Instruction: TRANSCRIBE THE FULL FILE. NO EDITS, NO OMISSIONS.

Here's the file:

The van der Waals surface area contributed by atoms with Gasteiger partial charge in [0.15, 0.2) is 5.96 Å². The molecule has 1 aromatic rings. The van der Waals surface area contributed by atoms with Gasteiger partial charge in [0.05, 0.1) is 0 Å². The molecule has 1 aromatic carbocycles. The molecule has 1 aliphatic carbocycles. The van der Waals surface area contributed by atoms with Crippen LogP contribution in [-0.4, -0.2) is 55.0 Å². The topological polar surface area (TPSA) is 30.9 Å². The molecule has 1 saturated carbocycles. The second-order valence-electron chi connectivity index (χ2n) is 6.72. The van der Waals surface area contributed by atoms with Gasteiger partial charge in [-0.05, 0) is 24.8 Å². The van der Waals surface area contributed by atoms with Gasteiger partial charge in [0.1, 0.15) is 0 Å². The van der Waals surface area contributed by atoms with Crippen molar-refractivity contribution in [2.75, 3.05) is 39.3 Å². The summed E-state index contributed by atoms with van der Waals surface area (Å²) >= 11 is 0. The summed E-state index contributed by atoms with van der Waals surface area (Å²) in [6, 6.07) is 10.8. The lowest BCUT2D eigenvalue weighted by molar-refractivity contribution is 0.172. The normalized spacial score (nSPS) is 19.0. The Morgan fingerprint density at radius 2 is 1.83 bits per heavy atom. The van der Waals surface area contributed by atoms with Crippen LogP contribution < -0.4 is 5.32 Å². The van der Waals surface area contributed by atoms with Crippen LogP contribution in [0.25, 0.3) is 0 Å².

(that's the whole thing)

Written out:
The van der Waals surface area contributed by atoms with Gasteiger partial charge in [0.15, 0.2) is 5.96 Å². The molecule has 1 aromatic rings. The van der Waals surface area contributed by atoms with Gasteiger partial charge in [0.05, 0.1) is 0 Å². The molecule has 1 aromatic carbocycles. The molecule has 1 aliphatic carbocycles. The van der Waals surface area contributed by atoms with Crippen LogP contribution in [-0.4, -0.2) is 55.0 Å². The topological polar surface area (TPSA) is 30.9 Å². The molecule has 1 saturated carbocycles. The second-order valence-electron chi connectivity index (χ2n) is 6.72. The van der Waals surface area contributed by atoms with Gasteiger partial charge in [-0.05, 0) is 24.8 Å². The van der Waals surface area contributed by atoms with Gasteiger partial charge in [0.1, 0.15) is 0 Å². The van der Waals surface area contributed by atoms with Crippen molar-refractivity contribution in [2.75, 3.05) is 39.3 Å². The summed E-state index contributed by atoms with van der Waals surface area (Å²) >= 11 is 0. The summed E-state index contributed by atoms with van der Waals surface area (Å²) in [6, 6.07) is 10.8. The lowest BCUT2D eigenvalue weighted by molar-refractivity contribution is 0.172. The normalized spacial score (nSPS) is 19.0. The Morgan fingerprint density at radius 2 is 1.83 bits per heavy atom. The van der Waals surface area contributed by atoms with Crippen LogP contribution < -0.4 is 5.32 Å². The van der Waals surface area contributed by atoms with Crippen LogP contribution in [0.25, 0.3) is 0 Å².